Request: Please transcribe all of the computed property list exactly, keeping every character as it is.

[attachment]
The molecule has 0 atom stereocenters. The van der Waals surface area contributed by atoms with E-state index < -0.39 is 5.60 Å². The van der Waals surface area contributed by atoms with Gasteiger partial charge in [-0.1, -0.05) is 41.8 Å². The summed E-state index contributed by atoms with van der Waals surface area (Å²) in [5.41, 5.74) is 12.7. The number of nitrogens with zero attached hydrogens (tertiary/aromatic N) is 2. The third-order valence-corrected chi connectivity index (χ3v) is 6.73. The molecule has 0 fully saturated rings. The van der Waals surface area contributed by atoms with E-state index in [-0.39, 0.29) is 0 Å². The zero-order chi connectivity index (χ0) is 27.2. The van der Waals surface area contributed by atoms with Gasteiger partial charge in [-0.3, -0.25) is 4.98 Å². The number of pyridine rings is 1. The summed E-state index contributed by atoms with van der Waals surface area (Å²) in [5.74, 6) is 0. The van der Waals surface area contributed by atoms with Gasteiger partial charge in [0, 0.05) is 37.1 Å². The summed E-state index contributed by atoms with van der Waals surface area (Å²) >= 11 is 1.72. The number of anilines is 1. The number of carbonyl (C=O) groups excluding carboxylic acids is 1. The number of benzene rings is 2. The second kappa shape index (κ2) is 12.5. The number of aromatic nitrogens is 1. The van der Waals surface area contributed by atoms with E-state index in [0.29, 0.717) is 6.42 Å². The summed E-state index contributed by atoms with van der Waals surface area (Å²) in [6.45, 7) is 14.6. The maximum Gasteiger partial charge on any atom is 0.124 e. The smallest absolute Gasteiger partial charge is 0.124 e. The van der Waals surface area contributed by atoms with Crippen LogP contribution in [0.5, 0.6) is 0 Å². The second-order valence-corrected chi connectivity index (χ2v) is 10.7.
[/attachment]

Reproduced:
The molecule has 0 atom stereocenters. The van der Waals surface area contributed by atoms with E-state index < -0.39 is 5.60 Å². The van der Waals surface area contributed by atoms with Gasteiger partial charge in [-0.1, -0.05) is 41.8 Å². The summed E-state index contributed by atoms with van der Waals surface area (Å²) in [5.41, 5.74) is 12.7. The number of nitrogens with zero attached hydrogens (tertiary/aromatic N) is 2. The third-order valence-corrected chi connectivity index (χ3v) is 6.73. The molecule has 0 fully saturated rings. The van der Waals surface area contributed by atoms with E-state index in [-0.39, 0.29) is 0 Å². The zero-order chi connectivity index (χ0) is 27.2. The van der Waals surface area contributed by atoms with Gasteiger partial charge in [-0.3, -0.25) is 4.98 Å². The number of pyridine rings is 1. The summed E-state index contributed by atoms with van der Waals surface area (Å²) in [5.74, 6) is 0. The van der Waals surface area contributed by atoms with Gasteiger partial charge in [0, 0.05) is 37.1 Å². The summed E-state index contributed by atoms with van der Waals surface area (Å²) >= 11 is 1.72. The number of anilines is 1. The number of carbonyl (C=O) groups excluding carboxylic acids is 1. The number of benzene rings is 2. The second kappa shape index (κ2) is 12.5. The number of aromatic nitrogens is 1. The van der Waals surface area contributed by atoms with E-state index in [0.29, 0.717) is 6.42 Å². The summed E-state index contributed by atoms with van der Waals surface area (Å²) in [6.45, 7) is 14.6. The maximum Gasteiger partial charge on any atom is 0.124 e. The smallest absolute Gasteiger partial charge is 0.124 e. The van der Waals surface area contributed by atoms with Crippen LogP contribution in [0.5, 0.6) is 0 Å². The second-order valence-corrected chi connectivity index (χ2v) is 10.7.